Treasure in Paete
Laguna offers a variety of attractions for tourists. Nature has blessed the province with lush mountains, hot springs, cold pools, and postcard-pretty landscapes. It offers folk crafts and distinct cuisine. It is the birthplace of heroes, and Jose Rizal is its most illustrious son.
If you make a day trip from Manila, you have the choice to relax in the hot springs that gave Los Baños (the baths) its name, or go around the lakeshore towns that form a loop of built heritage. Spanish colonial churches form the center of the old towns that seem to have been positioned for a daylong walk from each other, suggesting that these structures provided hospitality to travellers before we had hotels. The Pakil-born painter Danny Dalena once told me that the names of these lakeshore towns form part of a narrative about the pursuit of a wild boar in olden times: It lost a fang in Pangil, was stabbed by a chisel in Paete, and was eventually captured in Siniloan.
Folk etymology suggests that the town of Paete got its name from the Tagalog word for chisel—paet—which further explains why Paete is famous today for woodcrafts and wood carving. As early as the 18th century, Paete was already exporting the work of its artisans to other churches in the archipelago. It is said that some pieces were so outstanding that these were sent to Rome as presents to the Pope. Paete carvers, however, were not confined to working solely on wood. The facade of the town church depicting the patron saint, James the Great, is a marvel in stone carving. Now a politically incorrect figure, St. James, more popularly known under his Spanish title “Santiago Matamoros” (St. James the Moor slayer), is shown hacking Moors to death with his sword while his trusted horse tramples the rest underfoot.
Paete is so associated with woodcarving that its homegrown 19th-century painter Jose Dans is not well-known. There are three huge paintings on wood that adorn Paete church, two of which have been attributed to Dans. The oldest painting, “Last Judgment (Juicio Final),” was painted around 1720 when the church was built. It is not by Dans and is too faded for further study.
Those by Dans are by the main church entrance. To the right as you enter the door is a huge work on wooden planks measuring 5×3.05 meters. In the center are Adam and Eve in their pure state shortly before Eve is tempted and picks the fruit from the tree of good and evil. Man, descended from Adam and Eve, also fell from grace, but is given the chance to return to paradise through Christ crucified—here shown above Adam and Eve. Dans composed important groupings around the cross: the Virgin Mary on the left and St. Joseph on the right, thus forming the Holy Family. Above the cross are the Holy Spirit in the form of a dove and God the Father surrounded by pink clouds, forming the Holy Trinity.
Just below God and all the saints in heaven are the seven sacraments—Baptism, Confirmation, Confession, Holy Eucharist, Extreme Unction, Sacred Orders, and Matrimony—obviously the means that man must use to get to aspire to travel to heaven. But the best part of this painting, closest to the viewer, is the area below Adam and Eve, illustrating the torments of hell. Surely, this must have been a terrifying sight to devout parishioners at the time it was unveiled, and here Dans gave free rein to his imagination and expressed his own fantasies and personal fears.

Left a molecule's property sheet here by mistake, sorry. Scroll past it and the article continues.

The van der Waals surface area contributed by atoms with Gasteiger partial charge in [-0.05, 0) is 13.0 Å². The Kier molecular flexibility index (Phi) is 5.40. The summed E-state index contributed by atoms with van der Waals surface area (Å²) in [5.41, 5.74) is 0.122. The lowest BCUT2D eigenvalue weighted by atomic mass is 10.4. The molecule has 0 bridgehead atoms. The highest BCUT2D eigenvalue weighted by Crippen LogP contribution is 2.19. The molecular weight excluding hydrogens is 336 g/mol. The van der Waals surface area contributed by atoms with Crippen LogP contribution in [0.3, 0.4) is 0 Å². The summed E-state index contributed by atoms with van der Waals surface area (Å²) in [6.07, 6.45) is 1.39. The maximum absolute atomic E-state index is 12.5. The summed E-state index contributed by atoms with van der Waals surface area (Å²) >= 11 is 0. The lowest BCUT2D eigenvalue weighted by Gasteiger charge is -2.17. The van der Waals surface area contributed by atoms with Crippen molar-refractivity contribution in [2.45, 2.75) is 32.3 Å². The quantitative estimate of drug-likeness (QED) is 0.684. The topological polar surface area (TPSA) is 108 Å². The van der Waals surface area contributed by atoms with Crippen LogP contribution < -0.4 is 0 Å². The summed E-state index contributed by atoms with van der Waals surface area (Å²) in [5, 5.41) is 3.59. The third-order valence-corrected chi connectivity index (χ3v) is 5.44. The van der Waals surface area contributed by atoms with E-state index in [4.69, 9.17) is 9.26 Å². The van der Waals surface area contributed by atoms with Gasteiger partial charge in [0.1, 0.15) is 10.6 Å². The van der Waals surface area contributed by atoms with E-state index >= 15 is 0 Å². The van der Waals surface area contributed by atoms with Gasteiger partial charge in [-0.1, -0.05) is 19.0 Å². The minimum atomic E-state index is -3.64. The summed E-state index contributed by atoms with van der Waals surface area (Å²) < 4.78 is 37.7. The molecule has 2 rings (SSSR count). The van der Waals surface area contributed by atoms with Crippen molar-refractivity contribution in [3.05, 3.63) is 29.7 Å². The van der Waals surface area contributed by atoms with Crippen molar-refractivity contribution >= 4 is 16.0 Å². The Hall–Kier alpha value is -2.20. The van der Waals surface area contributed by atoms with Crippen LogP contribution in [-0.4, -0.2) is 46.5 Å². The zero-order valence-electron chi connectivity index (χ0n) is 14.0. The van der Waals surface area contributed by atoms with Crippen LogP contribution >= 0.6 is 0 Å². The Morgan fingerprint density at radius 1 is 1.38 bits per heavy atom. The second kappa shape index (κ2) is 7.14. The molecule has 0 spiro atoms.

In hell Dans was not bound by catechism, and he produced all the possible torments using his brush. The painting is referred to as “Heaven, Earth and Hell,” but it should really be called “Heaven, Earth, Purgatory and Hell” because there is an area just below Adam and Eve showing souls being purified in purgatory before proceeding to heaven. Curiously, in this predeparture area there is a place reserved for children. Dans compressed hundreds of pages of catechism and hours of sermons into one potent visual teaching aid that has transcended its original function and become a work of art.
On the left side of the church entrance is a large painting of St. Christopher, patron of travelers, carrying the Christ Child over a river. Christopher (Christ-bearer) was a heathen giant who was converted after ferrying a small child that grew heavier as they progressed over the river. Christopher did not believe the child who identified himself as Jesus, Savior of the World, so the child instructed the giant to plant his staff in the ground. When Christopher complied, the wooden staff sprouted flowers and fruit. Christopher was then told he had just carried the weight of the world. In Dans’ painting Christopher’s staff turns into a coconut tree.
Our story does not end here because some years ago when the Dans painting of St. Christopher was brought down for cleaning, it was discovered that an even older painting of St. Christopher was painted directly on the stone wall. Made by an anonymous native artist in the 18th century, about the time the present church was built, this depiction has a character and color palette different from Dans’ 19th-century work.
This wonderful discovery and the research into its origins and possible author expand our knowledge of Laguna art and artists pushing the parameters of present Philippine art history.
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